IFC is freezing investments in K-12 private, fee-charging schools. This decision will apply to our direct investments, advisory work, and indirect investments resulting from new investments in private equity funds. We are taking this step in response to concerns by external stakeholders about the impact of private schools on education quality and access. In addition, we will request that the World Bank’s Independent Evaluation Group evaluate IFC investments in K-12 private education and review impacts on educational outcomes, access, poverty and inequality. This evaluation will be followed by an inclusive and transparent consultation process, bringing together the World Bank Group’s Board, education experts, and civil society, to determine whether there are any circumstances under which future IFC investments in private, fee-charging K-12 schools could be made.
This freeze will not impact our work to invest in new tools, such as in education technology and infrastructure, that can help improve learning and access for all students. IFC will also continue its work in higher education, including universities and vocational schools, and in early childhood services.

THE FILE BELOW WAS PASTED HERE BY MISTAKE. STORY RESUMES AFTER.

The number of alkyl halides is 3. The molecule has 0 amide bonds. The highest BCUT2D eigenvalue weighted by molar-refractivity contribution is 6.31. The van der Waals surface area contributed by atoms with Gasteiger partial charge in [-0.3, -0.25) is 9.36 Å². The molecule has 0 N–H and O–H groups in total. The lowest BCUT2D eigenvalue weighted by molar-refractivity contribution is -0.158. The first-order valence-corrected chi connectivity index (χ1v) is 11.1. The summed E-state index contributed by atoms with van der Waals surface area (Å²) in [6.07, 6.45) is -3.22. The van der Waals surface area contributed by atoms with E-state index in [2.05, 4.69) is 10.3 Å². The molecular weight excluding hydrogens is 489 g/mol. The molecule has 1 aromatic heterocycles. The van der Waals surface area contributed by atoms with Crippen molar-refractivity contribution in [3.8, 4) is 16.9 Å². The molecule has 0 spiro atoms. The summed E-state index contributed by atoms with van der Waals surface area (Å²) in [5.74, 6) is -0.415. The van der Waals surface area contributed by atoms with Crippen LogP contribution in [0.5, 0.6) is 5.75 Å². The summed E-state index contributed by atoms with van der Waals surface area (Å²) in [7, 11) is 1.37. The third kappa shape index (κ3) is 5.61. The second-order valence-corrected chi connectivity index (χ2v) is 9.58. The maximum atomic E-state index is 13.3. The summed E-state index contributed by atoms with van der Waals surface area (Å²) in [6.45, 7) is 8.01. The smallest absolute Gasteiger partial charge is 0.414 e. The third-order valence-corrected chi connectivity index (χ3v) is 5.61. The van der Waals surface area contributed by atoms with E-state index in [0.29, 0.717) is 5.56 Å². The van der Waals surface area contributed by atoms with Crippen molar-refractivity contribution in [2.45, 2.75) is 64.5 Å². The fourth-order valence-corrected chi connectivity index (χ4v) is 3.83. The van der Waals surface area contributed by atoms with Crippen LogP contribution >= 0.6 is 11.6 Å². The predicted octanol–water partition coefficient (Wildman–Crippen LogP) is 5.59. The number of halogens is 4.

Demand for education is soaring. The number of higher education students is projected to more than double by 2025. Most of this growth will come from the emerging markets. While the number of children out of school globally may have dropped sharply during the 1990s, it remains unacceptably high in some regions, especially for girls. Meanwhile, youth unemployment continues to grow globally, even as employers report difficulty in finding workers with the right skills.
The impact of IFC clients in Health and Education in 2019:
A company or entrepreneur seeking to establish a new venture or expand an existing enterprise can approach IFC directly.
The investment proposal can be submitted to the IFC field office that is closest to the location of the proposed project.